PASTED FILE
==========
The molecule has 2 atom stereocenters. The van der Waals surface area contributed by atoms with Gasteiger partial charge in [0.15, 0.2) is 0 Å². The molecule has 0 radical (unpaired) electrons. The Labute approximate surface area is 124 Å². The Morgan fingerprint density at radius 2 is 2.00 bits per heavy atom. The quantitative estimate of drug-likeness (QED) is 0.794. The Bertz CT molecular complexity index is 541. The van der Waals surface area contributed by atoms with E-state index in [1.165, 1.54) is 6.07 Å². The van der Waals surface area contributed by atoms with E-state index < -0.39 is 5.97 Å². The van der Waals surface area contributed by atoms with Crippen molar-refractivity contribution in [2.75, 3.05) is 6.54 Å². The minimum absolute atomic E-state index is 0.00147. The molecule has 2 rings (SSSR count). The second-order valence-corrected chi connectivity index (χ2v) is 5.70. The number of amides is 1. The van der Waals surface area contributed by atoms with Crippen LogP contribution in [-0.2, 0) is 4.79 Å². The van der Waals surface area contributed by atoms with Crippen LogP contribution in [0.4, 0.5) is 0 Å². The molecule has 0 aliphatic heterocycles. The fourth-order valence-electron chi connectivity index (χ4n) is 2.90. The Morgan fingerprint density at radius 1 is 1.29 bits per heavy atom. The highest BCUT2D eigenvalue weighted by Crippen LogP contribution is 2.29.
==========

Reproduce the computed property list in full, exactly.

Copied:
The molecule has 2 atom stereocenters. The van der Waals surface area contributed by atoms with Gasteiger partial charge in [0.15, 0.2) is 0 Å². The molecule has 0 radical (unpaired) electrons. The Labute approximate surface area is 124 Å². The Morgan fingerprint density at radius 2 is 2.00 bits per heavy atom. The quantitative estimate of drug-likeness (QED) is 0.794. The Bertz CT molecular complexity index is 541. The van der Waals surface area contributed by atoms with E-state index in [1.165, 1.54) is 6.07 Å². The van der Waals surface area contributed by atoms with E-state index < -0.39 is 5.97 Å². The van der Waals surface area contributed by atoms with Crippen molar-refractivity contribution in [2.75, 3.05) is 6.54 Å². The minimum absolute atomic E-state index is 0.00147. The molecule has 2 rings (SSSR count). The second-order valence-corrected chi connectivity index (χ2v) is 5.70. The number of amides is 1. The van der Waals surface area contributed by atoms with Crippen LogP contribution in [-0.2, 0) is 4.79 Å². The van der Waals surface area contributed by atoms with Crippen LogP contribution in [0.4, 0.5) is 0 Å². The molecule has 0 aliphatic heterocycles. The fourth-order valence-electron chi connectivity index (χ4n) is 2.90. The Morgan fingerprint density at radius 1 is 1.29 bits per heavy atom. The highest BCUT2D eigenvalue weighted by Crippen LogP contribution is 2.29.